Blog: Teaching about our first freedom

Tuesday, October 6, 2009

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At this critical moment in our history, educating students about the principles of religious liberty is a matter of great urgency. The United States is now the most religiously diverse society in the world and, among developed nations, one of the most religious. At issue is a simple, but profound question that runs through the modern experience: How do we live with our deepest differences?

The answer lies first and foremost in religious liberty, or freedom of conscience, which is a fundamental and inalienable right for people of all faiths or none. The first 16 words of the First Amendment provide the guiding principles by which people with deep religious and ideological differences can live together as citizens of one nation.

The 10 lessons on religious liberty in American history included in Living With Our Deepest Differences are designed to be integrated into the social studies curriculum on the middle school and high school levels. Everything that the teacher will need — lesson plans, source documents, and bibliographic materials — is included.

These lessons follow the broad outlines of the Williamsburg Charter, a national reaffirmation of the religion clauses of the First Amendment signed by nearly 200 national leaders in 1988. The lessons are literature-based throughout. Historical documents, speeches, essays, poetry, songs and transcriptions form this body of literature. A variety of activities form the guiding methodology in working with these documents.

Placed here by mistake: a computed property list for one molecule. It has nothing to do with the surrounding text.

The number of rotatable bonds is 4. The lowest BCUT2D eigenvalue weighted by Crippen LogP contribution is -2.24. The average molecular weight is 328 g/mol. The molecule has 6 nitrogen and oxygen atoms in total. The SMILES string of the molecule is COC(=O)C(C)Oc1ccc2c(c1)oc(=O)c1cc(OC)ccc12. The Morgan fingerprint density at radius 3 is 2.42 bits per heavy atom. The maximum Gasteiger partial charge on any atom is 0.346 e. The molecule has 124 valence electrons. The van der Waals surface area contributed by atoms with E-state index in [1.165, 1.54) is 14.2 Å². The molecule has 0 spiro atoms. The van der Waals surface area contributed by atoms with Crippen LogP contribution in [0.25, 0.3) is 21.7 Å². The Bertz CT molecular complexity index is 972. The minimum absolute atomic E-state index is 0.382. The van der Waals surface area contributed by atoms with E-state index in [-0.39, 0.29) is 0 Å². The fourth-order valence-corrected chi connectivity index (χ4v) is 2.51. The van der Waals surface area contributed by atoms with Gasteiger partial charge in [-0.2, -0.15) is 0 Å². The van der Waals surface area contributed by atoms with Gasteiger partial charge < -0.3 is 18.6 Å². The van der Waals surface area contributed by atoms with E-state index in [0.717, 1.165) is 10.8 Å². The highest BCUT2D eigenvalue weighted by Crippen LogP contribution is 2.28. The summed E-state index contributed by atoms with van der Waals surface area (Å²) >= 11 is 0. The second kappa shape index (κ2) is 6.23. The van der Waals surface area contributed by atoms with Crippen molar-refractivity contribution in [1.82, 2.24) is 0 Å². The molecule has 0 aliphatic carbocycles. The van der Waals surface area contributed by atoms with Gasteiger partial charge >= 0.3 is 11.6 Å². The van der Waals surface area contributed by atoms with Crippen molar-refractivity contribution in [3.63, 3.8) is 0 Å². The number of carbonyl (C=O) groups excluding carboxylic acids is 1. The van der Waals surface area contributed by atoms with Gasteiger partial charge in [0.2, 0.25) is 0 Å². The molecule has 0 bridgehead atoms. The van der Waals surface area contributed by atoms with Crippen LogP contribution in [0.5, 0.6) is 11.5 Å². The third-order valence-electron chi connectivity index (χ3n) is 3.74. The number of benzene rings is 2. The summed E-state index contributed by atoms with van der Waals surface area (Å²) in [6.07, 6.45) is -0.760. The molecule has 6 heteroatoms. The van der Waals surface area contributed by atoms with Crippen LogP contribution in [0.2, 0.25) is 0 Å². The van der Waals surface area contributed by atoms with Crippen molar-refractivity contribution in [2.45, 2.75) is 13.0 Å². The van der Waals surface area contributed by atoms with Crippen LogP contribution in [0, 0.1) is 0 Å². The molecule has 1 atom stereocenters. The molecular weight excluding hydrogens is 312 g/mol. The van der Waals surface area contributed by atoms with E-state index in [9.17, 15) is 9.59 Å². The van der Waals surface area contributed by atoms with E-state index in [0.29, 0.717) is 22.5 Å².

The goals of the curriculum are threefold:

  • To explain the history and significance of the First Amendment religion clauses and their decisive contribution to individual and communal freedom and to American democracy.

  • To examine the advantages and responsibilities of living in a modern pluralistic society, and to demonstrate how practical dilemmas can be answered in terms of tolerance and mutual respect rather than bigotry and violence.

  • To deepen each student’s appreciation of the principles of religious liberty for people of all faiths or none, and to establish a strong civic commitment to the group rules by which all citizens can contend robustly but civilly over religious differences in public life.

    These are challenging lessons because they are document-based and address controversial issues. A guiding belief on the part of the authors is that students — all students — can and will rise to the levels expected of them especially when the integrated activities of listening, speaking, reading, writing and thinking characterize the approach to every lesson.

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